Food & Drink

The Spirit of the 1890s is Alive in Washington’s Folk School Movement

DIY folk schools embrace rural living skills.

By Caroline Craighead August 18, 2017

Copy-of-P1010487

This article originally appeared in the August 2017 issue of Seattle magazine.

With life more fast-paced than ever, filled with smartphones, social media and next-day delivery, the idea of unplugging from technology and returning to a simpler way of life has some appeal. This longing may be why folk schools are popping up across the country, including in the Puget Sound region.

Started in mid-19th-century Denmark as an alternative to traditional academic schools, folk schools offer classes in rural arts and living skills. “We need more people who know how to make [these crafts] that are one generation away from being lost arts,” says Stacey Waterman-Hoey, founder of the Olympia-based Arbutus Folk School, which offers classes in blacksmithing, stone carving and fiber arts.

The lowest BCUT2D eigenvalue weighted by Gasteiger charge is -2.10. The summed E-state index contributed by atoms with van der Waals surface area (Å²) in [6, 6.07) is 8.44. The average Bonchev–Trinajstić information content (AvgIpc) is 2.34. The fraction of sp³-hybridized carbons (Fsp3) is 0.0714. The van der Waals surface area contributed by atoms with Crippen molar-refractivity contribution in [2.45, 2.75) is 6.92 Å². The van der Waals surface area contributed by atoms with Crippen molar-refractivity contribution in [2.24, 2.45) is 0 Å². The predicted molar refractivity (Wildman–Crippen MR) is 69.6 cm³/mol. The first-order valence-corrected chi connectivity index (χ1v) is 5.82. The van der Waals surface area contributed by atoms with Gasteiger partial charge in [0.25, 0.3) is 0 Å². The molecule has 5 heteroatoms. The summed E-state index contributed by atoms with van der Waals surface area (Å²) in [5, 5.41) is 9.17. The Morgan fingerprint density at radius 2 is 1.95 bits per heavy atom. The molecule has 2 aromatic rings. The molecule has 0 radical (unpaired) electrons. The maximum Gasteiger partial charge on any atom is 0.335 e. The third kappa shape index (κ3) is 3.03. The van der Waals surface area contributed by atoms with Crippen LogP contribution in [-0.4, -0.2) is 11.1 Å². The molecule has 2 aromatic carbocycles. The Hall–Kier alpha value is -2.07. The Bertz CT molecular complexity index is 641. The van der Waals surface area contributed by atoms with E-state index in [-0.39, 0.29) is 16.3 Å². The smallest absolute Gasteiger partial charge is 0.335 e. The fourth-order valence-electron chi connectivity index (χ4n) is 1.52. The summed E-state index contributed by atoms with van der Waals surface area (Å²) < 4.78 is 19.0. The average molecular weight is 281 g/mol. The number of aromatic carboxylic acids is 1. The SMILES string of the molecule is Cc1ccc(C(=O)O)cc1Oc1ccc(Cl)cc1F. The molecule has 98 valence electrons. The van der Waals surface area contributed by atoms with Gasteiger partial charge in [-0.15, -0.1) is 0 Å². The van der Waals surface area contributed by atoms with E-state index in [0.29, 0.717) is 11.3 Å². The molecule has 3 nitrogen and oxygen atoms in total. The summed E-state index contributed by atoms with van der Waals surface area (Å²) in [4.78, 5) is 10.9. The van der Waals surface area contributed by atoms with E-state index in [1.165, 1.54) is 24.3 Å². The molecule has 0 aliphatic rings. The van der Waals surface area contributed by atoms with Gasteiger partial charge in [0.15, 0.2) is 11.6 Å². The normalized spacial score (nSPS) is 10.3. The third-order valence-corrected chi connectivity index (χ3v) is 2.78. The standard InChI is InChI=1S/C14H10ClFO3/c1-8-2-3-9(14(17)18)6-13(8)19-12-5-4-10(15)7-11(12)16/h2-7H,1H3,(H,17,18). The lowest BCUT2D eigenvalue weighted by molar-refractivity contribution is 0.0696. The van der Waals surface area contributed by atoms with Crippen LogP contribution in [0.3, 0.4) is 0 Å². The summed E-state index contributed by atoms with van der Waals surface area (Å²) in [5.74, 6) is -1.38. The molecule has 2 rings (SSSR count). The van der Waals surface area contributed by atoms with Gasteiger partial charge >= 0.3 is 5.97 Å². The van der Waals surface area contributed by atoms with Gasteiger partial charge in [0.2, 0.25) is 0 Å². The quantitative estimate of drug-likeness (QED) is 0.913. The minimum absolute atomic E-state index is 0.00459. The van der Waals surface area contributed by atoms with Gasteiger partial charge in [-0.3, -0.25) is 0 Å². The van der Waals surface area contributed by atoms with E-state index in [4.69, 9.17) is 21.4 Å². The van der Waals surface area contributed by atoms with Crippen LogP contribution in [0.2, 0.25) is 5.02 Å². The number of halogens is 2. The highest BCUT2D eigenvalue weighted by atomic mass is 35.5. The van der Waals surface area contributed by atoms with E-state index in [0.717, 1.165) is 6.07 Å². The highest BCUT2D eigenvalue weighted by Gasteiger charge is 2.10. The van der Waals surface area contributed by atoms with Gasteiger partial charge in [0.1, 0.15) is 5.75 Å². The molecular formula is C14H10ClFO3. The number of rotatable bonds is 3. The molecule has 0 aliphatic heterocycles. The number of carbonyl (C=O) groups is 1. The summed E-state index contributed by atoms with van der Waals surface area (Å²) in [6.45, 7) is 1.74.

Similar classes are offered at the Turtleback Folk School on Orcas Island, which opened in March, and CedarRoot School in Jefferson County, founded in 2010. The schools emphasize skills-based, hands-on learning, such as treating illness with herbal medicine and the practice of saving seeds, concepts that might have been familiar to a student’s great-grandparent. Children’s courses focus on the outdoors and interacting with nature.

At these schools, what was once considered old is made new again. “The metal, wood, bone and stone that we have interacted with for millennia as a species is still relevant today,” says Scott Brinton, director and cofounder of CedarRoot School. 

Arbutus Folk School
$18–$500. Prices vary based on course.
Olympia, 610 Fourth Ave. E; 360.867.8815

Cedarroot School
$35–$490. Prices and locations vary based on course.
Nordland; 360.379.5413

Turtleback Folk School
$0–$120. Prices and locations vary based on course, scholarships available.
Orcas Island

 

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